Up-and-coming Cambodian conceptual photographer Neak Sophal’s new exhibition, Flower, is quietly subversive as it challenges traditional notions of female beauty.
The series, which was the product of six months work, is based on a Khmer saying that compares women to white paper and men to gold. If gold were dropped in the mud, the saying goes, it could be polished and cleaned and will never tarnish.
White paper, meanwhile, gets permanently stained and, once considered dirty, no longer has value. The proverb is a not-so-subtle reminder of the need for women to behave themselves sexually, or else they “lose their value”.
“If you are virginal, you are a valued woman. If you don’t have it, you are not a good woman . . . For me, it is an unacceptable comparison, because women and men are human and we live together,” she says.
Gender studies has long been a subject of interest for the 28-year-old Royal University of Fine Arts graphic design graduate. Her distinctive conceptual style results in work that often serves as social commentary, highlighting what she sees as invisible social issues in Cambodian culture.
She won the Photo Prize at the Angkor Photo Festival in 2013 with her exhibition The Hang On, featuring subjects from all walks of life in Cambodia with their faces obscured by objects, usually related to their jobs, which have overtaken their identity.
In Sophal’s images, the subjects are framed by flowers a motif inspired by the frequent comparisons in songs, movies and stories of women to flowers. She then drops paint on the photograph to produce her final product, to prove that stains do not always have to be dirty and can be an element of beauty itself.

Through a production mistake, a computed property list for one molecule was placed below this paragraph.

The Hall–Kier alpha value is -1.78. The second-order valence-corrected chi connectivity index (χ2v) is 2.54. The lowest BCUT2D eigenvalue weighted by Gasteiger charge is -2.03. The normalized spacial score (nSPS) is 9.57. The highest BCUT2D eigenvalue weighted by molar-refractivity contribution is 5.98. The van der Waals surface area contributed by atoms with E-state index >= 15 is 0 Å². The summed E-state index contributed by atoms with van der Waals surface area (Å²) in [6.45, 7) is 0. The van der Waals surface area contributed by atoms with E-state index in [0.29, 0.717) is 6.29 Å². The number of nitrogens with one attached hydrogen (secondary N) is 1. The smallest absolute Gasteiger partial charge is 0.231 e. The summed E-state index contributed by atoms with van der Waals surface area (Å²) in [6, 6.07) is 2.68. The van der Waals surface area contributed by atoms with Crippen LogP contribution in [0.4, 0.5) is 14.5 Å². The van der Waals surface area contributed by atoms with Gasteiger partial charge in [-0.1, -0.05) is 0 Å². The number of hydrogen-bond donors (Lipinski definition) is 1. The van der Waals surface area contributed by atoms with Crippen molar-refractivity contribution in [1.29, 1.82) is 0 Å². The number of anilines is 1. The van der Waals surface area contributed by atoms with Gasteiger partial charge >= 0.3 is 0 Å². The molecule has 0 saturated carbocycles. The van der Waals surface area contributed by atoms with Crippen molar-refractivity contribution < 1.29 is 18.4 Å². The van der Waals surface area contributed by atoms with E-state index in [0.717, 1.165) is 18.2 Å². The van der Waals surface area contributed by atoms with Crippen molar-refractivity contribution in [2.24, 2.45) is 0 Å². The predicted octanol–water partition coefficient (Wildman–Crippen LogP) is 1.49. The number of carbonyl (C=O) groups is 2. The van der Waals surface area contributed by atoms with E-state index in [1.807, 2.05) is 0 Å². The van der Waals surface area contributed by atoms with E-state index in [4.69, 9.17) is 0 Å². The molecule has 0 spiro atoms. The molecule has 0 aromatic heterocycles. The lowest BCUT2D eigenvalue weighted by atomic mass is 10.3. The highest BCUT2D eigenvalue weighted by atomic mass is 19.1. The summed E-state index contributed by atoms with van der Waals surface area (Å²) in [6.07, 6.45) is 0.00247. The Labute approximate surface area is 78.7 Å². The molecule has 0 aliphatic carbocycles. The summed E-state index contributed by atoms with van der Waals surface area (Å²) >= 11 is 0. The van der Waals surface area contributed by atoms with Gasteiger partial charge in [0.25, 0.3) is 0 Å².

It is as much a message to her models, most of whom are her family and friends, as to her viewers. By having them model bare-faced, she wants them to embrace their own appearance without makeup, and appreciate their own natural beauty.
Sophal gave the models the freedom to choose the variety of flowers to be photographed with. If it could not be readily sourced, the models were asked to pick a colour of their choice. The result is portraits that reveal not only the models’ beauty but also their individual tastes and quirks.
“One model likes broccoli. It was very specific, and so strange for me when I put it. She said she liked it because it is not just a flower, but we can also eat it,” she says.
By juxtaposing the beauty of her subjects and flowers, she wants her viewers to question how they see and value the beauty of women. A woman’s beauty, Sophal is trying to say, is not fleeting like that of a flower’s. Though beautiful at the beginning, “after one week it [a cut flower] is just a dead flower and people don’t want to see it anymore and just throw it away.”
Her work is also a wider statement on the gender inequality problem in Cambodia. “People don’t see it as a problem, but it is, and it is getting bigger and bigger. We say it is OK, but it is not OK. It is hard to see and it is hard to change.”
Neak Sophal’s Flower opens at Java Café and Gallery at 6:30pm on Tuesday, May 9. The exhibition, which will be displayed on the second floor of the café, runs through June 25.